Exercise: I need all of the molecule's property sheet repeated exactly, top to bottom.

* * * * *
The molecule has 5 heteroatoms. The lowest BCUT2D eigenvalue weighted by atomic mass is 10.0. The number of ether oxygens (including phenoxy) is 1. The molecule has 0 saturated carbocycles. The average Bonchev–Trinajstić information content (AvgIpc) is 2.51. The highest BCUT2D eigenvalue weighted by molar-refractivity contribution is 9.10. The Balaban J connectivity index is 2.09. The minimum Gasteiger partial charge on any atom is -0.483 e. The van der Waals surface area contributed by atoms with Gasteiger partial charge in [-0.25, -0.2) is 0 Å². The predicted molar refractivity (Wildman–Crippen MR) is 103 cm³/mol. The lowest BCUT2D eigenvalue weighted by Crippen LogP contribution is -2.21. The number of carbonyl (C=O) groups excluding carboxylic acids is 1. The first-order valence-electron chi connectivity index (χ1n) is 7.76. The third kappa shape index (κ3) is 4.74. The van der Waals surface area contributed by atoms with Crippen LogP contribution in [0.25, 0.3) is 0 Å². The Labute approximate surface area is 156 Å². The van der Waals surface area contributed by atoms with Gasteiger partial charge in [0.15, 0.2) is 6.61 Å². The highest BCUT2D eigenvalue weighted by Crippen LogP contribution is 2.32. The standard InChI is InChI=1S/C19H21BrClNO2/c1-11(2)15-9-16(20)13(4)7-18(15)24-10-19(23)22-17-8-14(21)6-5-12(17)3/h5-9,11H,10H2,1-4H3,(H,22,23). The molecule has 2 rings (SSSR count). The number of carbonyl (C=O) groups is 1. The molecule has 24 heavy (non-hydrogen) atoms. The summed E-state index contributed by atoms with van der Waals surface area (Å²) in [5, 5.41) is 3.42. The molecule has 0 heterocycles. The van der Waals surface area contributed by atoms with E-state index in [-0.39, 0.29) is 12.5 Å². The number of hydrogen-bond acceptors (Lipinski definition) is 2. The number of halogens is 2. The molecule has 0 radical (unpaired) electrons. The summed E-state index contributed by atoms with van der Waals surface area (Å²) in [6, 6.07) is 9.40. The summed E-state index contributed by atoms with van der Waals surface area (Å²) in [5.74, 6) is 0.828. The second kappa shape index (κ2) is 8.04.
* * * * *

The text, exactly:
The molecule has 5 heteroatoms. The lowest BCUT2D eigenvalue weighted by atomic mass is 10.0. The number of ether oxygens (including phenoxy) is 1. The molecule has 0 saturated carbocycles. The average Bonchev–Trinajstić information content (AvgIpc) is 2.51. The highest BCUT2D eigenvalue weighted by molar-refractivity contribution is 9.10. The Balaban J connectivity index is 2.09. The minimum Gasteiger partial charge on any atom is -0.483 e. The van der Waals surface area contributed by atoms with Gasteiger partial charge in [-0.25, -0.2) is 0 Å². The predicted molar refractivity (Wildman–Crippen MR) is 103 cm³/mol. The lowest BCUT2D eigenvalue weighted by Crippen LogP contribution is -2.21. The number of carbonyl (C=O) groups excluding carboxylic acids is 1. The first-order valence-electron chi connectivity index (χ1n) is 7.76. The third kappa shape index (κ3) is 4.74. The van der Waals surface area contributed by atoms with Crippen LogP contribution in [0.25, 0.3) is 0 Å². The Labute approximate surface area is 156 Å². The van der Waals surface area contributed by atoms with Gasteiger partial charge in [0.15, 0.2) is 6.61 Å². The highest BCUT2D eigenvalue weighted by Crippen LogP contribution is 2.32. The standard InChI is InChI=1S/C19H21BrClNO2/c1-11(2)15-9-16(20)13(4)7-18(15)24-10-19(23)22-17-8-14(21)6-5-12(17)3/h5-9,11H,10H2,1-4H3,(H,22,23). The molecule has 2 rings (SSSR count). The number of carbonyl (C=O) groups is 1. The molecule has 24 heavy (non-hydrogen) atoms. The summed E-state index contributed by atoms with van der Waals surface area (Å²) in [5, 5.41) is 3.42. The molecule has 0 heterocycles. The van der Waals surface area contributed by atoms with E-state index in [-0.39, 0.29) is 12.5 Å². The number of hydrogen-bond acceptors (Lipinski definition) is 2. The number of halogens is 2. The molecule has 0 radical (unpaired) electrons. The summed E-state index contributed by atoms with van der Waals surface area (Å²) in [6, 6.07) is 9.40. The summed E-state index contributed by atoms with van der Waals surface area (Å²) in [5.74, 6) is 0.828. The second kappa shape index (κ2) is 8.04.